Winter Syrups and Liqueurs: Part 3 – Mandarin Thyme Syrup

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A bright and herbaceous syrup with a hint of cardamom and a vivid non-alcoholic cocktail aptly dubbed the Painted Lady to refresh yourself in a well balanced way.

For those just joining us in this series, you can find the continued saga of my December syrup and liqueur making in Part 1 and Part 2. Welcome to Part 3: Mandarin Thyme Syrup. Another non-alcoholic entry that works brilliantly mixed with some soda water (perhaps add a squeeze of fresh lime or a thyme sprig garnish?) or in a cocktail.

Syrup ingredients

To include the non-alcohol imbibers, I’ve got a “mocktail” recipe to go with this refreshing syrup. Personally, I hate that term. To me it has the connotation that these drinks are somehow less, or worse, are simply the same drink with the alcohol left out. I prefer to approach them as a class of cocktail in their own right, simply one with <1% ABV. When I was bartending, I really enjoyed making non-alcoholic drinks for patrons. It pushes you to really think about alternatives to get both volume and flavor while balancing sweet and acid.

To that end I find bitters are incredibly versatile. You can add them to recipes as you would extracts (the old-fashioned caramels), make cocktails, and flavor non-alcoholic drinks. The only thing to bear in mind is that many bitters do have alcohol in them – you just use them in such low amounts that they are not counted as an alcoholic product. One dash is about 1/16th of a tsp. But some people do have allergic reactions to ethanol, so it’s worth knowing.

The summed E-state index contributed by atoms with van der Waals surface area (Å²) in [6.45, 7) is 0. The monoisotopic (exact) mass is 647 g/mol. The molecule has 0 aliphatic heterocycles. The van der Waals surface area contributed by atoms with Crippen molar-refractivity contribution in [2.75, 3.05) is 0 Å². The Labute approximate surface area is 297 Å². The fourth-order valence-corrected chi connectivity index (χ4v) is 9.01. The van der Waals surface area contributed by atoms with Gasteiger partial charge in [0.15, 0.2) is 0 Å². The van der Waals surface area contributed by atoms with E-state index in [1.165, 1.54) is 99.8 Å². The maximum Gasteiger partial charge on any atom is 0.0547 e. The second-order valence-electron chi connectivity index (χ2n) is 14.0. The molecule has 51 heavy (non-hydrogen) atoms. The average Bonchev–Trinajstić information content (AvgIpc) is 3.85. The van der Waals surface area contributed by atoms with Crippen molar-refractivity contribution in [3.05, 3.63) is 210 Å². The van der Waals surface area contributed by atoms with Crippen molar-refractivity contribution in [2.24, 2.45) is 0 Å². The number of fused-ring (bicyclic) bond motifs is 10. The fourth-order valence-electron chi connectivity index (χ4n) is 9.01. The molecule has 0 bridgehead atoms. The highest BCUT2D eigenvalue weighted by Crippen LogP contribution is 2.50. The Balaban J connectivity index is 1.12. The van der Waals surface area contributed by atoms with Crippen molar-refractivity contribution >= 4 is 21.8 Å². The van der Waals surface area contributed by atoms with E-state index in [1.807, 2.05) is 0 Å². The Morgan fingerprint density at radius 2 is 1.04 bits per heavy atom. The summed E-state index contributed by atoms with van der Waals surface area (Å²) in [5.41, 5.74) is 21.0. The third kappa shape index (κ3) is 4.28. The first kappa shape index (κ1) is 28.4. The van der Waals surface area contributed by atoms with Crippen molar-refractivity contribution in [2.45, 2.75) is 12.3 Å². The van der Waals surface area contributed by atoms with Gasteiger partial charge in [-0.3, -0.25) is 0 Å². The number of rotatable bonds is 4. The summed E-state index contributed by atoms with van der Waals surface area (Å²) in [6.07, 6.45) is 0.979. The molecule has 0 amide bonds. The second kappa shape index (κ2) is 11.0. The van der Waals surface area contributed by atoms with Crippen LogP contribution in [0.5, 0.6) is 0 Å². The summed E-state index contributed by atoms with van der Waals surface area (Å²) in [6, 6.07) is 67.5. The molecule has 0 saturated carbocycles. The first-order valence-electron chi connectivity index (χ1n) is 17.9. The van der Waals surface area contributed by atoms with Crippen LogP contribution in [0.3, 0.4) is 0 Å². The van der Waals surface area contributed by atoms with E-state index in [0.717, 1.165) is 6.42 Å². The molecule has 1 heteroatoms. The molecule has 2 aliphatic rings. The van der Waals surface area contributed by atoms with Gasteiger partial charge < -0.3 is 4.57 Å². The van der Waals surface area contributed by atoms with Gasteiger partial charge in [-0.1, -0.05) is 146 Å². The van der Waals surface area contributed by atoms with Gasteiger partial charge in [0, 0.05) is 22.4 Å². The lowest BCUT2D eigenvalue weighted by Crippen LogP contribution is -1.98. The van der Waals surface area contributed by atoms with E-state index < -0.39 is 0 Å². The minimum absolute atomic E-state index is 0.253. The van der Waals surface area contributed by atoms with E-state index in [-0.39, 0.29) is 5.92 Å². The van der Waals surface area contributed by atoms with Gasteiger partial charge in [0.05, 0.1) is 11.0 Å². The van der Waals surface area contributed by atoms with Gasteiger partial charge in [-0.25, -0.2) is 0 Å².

Other useful ingredients for crafting non-alcoholic cocktails: syrups (duh), muddled fruit, and tea. If you are fond of bitter/herbal drinks, try working with tonic water as a lengthener.

In this drink I wanted to highlight the mandarin flavor, but not lose the herbaceous qualities of the thyme. A bit of lime juice brightened everything up and mellowed some of the sweet from the syrup. To add the final kick, just a dash of Peychaud’s bitters added a bit of spice and bitter to round out the drink. Unfortunately Peychaud’s is such an intense red that it covered up the beautiful, luminescent orange of the syrup, but flavor is always going to be more important to me. You’ll have to settle for a look at the syrup in its unadulterated state. The name is a riff on the classic Pink Lady cocktail though it has no ingredients in common – but the colours of both drinks are vibrant.

Mandarin thyme syrup

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